Strong Authentication and the security of digital payments

Strong Authentication and the security of digital payments

What is Strong Authentication and how does it work?

According to the Cyber & Digital Protection survey by Lexis Research for Europe Assistance on a sample of the Italian population, cybercrime is a growing phenomenon and Strong Authentication, or Two Factor Authentication (2FA), is considered one of the more effective protection methods against cybercrime.

In fact, 2FA guarantees greater security than the traditional “username and password” combination. After all, hackers are able to intercept, steal and compromise even a strong and unique password.

How does Strong Authentication work? It is an authentication method that verifies at least two elements of different nature. It means that the user cannot use two elements of the same category. Furthermore, the two elements must be independent to avoid that the violation of one compromises the reliability of the other.

Therefore, during the authentication process, 2FA requires the user at least two different elements of the following categories:

  • Knowledge: something the user knows (for example: a password or PIN);
  • Possession: something the user has (for example: a smartphone or a security token for home banking);
  • Inherence: something the user is (for example: the fingerprint, the voice stamp, the retina or the iris, biometric recognition).

Once the user has entered the username and has clarify the digital identity, the system asks them to prove the latter through the first authentication factor, ie the password. At this point, to gain access to their account, the user must use an additional factor which generally belongs to the “Possession” category and corresponds to a numeric code received via SMS or through a security token.

A classic example of Strong Authentication is the access to a current account. In this case the user needs an ID, a password and a Onetime password (OTP). The OTP is generated through a token and is valid only for a single login session or transaction.

Strong authentication is essential for protecting password managers, e-mail accounts, social media accounts and transactions related to online purchases.

2FA and Strong Customer Authentication: are they the same thing?

Strong Customer Authentication (SCA) is typical of banking and financial services. Its application became mandatory for online banking following the entry into force of the European directive PSD2 (Payment Services Directive 2).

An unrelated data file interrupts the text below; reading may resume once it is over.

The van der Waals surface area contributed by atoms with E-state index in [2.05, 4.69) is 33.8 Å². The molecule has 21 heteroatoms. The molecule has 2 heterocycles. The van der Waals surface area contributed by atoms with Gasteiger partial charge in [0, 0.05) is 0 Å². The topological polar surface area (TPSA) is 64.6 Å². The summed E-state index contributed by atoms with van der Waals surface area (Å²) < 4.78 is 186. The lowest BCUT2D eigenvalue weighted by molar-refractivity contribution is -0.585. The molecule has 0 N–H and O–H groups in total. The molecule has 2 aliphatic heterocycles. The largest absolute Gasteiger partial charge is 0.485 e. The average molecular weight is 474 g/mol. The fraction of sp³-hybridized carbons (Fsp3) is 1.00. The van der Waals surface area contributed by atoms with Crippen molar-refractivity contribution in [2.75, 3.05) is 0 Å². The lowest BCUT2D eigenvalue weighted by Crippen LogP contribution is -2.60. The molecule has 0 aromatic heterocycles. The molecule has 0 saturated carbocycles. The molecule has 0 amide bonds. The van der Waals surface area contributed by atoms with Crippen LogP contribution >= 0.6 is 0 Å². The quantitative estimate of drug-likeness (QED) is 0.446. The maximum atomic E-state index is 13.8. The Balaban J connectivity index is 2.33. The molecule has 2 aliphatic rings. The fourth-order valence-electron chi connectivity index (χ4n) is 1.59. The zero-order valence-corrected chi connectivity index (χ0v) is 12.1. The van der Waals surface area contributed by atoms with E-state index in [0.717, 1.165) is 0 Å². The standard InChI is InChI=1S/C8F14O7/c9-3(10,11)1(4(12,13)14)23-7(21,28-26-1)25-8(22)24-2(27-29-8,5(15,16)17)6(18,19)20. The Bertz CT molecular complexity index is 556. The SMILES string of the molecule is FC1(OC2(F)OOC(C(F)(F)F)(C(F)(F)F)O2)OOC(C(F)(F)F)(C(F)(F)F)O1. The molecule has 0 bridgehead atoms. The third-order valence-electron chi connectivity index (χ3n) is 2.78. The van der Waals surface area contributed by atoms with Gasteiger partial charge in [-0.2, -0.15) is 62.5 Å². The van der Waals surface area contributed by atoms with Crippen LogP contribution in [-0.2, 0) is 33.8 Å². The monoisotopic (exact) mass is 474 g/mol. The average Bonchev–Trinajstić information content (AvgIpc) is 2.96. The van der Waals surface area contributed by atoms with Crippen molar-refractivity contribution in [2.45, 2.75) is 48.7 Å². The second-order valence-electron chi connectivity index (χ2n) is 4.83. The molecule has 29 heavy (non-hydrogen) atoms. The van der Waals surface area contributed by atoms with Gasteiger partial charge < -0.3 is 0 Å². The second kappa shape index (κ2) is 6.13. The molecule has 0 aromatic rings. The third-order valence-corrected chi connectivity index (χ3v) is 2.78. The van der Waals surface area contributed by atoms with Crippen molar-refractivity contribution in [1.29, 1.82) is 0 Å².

The SCA aims to optimize the online transactions security, improve the User Experience and protect buyers and merchants during online purchases. In fact, the SCA frees the user from remembering codes or passwords, allowing them to use, for example, their biometric data.

More specifically, Strong Customer Authentication applies to customer-initiated online payments (Cardholder Initiated Transactions -CIT) or purchases made on e-commerce sites. Instead, it is not necessary in the following cases:

  • Merchant Initiated Transactions (MIT): the merchant processed these transactions without the active participation of the cardholder. In fact, there is a contract between the parties that defines the terms of the payment. One example is subscription services;
  • Mail Order and Telephone Orders (MO.TO.): This category includes transactions carried out remotely by the merchant or by automatic systems by manually entering card data on a virtual terminal;
  • Transactions under 30: however, there is a limit of € 100 or 5 transactions from the same card in 24 hours;
  • Low-risk transactions: the bank carries out a real time risk analysis for each transaction (Transaction Risk Analysis – TRA). Based on the results, the bank decides whether or not to apply the SCA. However, exempt transactions are subject to an amount limit. This limit varies according to the overall level of fraud recognized by the financial institution. In any case, the amount can reach up to 500 euros;
  • Transactions to trusted payees: the cardholder can ask their bank to consider a specific merchant as a trusted payees to avoid authenticating future payments. In this case, only the first transaction will need the SCA.
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